The bill says that “Centralthe government, together with the Central Council of the Reserve Bank, can approve digital rupee as legal tender, effective from the date and to the extent that will be determined. "

Why central banks study CBDC

In a June report, the IMF said that a numbercentral banks are exploring the issue of issuing CBDCs, noting that in advanced economies where there is a decline in cash use, this option is seen as an alternative payment method. “The main reasons for considering the CBDC are to reduce costs, increase the efficiency of the implementation of monetary policy, counter competition from cryptocurrencies, ensure competition in the payment market and offer a risk-free payment tool for the public.” The report says:

Most central banks considernon-anonymous CBDC. Almost everyone prefers a hybrid approach, which allows relevant authorities to track transactions. Some focus on a two-way approach with anonymous tokens for small savings / transactions and a monitored currency for large ones.

At the same time, countries with underdeveloped financialWith a system and a large number of citizens without bank accounts, CBDC is considered "as a means of expanding access to financial services and supporting digitalization," the IMF said, adding that "several political and technical obstacles need to be addressed, and there is still no clear need to issue a CBDC."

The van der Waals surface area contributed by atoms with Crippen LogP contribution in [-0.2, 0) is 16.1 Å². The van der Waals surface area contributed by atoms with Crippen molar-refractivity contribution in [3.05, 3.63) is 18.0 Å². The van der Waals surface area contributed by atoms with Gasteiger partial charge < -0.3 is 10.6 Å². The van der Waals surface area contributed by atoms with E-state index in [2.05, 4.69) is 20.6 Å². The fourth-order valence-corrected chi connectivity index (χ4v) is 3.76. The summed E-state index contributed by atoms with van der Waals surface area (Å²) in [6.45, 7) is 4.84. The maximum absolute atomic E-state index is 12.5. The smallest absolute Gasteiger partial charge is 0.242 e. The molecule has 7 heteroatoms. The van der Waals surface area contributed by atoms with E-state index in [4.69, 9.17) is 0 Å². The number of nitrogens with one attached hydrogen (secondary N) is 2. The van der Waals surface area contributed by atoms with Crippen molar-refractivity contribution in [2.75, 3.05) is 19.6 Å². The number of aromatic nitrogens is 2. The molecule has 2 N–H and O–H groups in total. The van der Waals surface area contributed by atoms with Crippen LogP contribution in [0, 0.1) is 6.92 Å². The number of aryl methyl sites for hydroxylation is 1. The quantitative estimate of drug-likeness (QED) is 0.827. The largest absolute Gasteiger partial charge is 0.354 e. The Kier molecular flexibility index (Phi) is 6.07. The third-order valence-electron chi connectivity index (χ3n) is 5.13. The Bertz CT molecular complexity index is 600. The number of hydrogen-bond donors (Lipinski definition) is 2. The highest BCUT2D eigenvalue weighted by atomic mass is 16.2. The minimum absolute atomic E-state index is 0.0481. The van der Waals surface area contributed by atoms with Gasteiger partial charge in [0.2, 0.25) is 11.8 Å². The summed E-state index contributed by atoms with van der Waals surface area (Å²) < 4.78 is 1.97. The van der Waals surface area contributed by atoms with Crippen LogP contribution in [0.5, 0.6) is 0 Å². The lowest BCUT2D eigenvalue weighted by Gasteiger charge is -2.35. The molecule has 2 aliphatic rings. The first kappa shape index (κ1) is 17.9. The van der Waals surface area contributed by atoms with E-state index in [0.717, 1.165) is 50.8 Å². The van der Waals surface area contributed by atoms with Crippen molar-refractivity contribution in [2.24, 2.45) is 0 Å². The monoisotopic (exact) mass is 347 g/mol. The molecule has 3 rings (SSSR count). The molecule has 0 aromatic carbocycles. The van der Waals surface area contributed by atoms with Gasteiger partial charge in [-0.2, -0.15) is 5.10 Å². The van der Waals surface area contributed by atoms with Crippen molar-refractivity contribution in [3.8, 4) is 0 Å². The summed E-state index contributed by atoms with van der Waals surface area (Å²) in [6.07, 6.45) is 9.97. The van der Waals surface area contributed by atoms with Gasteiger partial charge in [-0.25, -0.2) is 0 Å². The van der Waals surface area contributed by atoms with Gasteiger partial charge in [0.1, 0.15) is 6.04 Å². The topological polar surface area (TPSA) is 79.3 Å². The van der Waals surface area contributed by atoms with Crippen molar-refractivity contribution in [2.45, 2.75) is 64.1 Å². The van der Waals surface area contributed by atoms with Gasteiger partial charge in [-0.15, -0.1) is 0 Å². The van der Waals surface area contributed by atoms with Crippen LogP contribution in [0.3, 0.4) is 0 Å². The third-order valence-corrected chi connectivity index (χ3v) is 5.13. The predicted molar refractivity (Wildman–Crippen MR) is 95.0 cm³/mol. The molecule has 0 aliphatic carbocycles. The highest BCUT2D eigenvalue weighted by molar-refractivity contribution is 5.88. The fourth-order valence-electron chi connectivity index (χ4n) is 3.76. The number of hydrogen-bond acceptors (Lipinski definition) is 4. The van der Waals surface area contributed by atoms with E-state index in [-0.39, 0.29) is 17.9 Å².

In late June, BIS CEO AgustinCarustens (Agustín Carstens) said that "global central banks may have to issue their own digital currencies earlier than expected," - says the Financial Times. According to Facebook's Libra reports, a number of central banks have stepped up work on their CBDCs. Agreeing with the IMF, Carstens emphasized that "there must be evidence of demand for digital currencies from the central bank, and it is not yet clear whether there is demand." Here is a quote from his words:

Many central banks are working on this; weworking on it, supporting them ... And, perhaps, the market will appear much faster than we think, and we should be ready to provide digital currencies of the central bank.

What do you think of central banks issuing their own digital currencies? Which country do you think will launch CBDC first? Write in the comments below.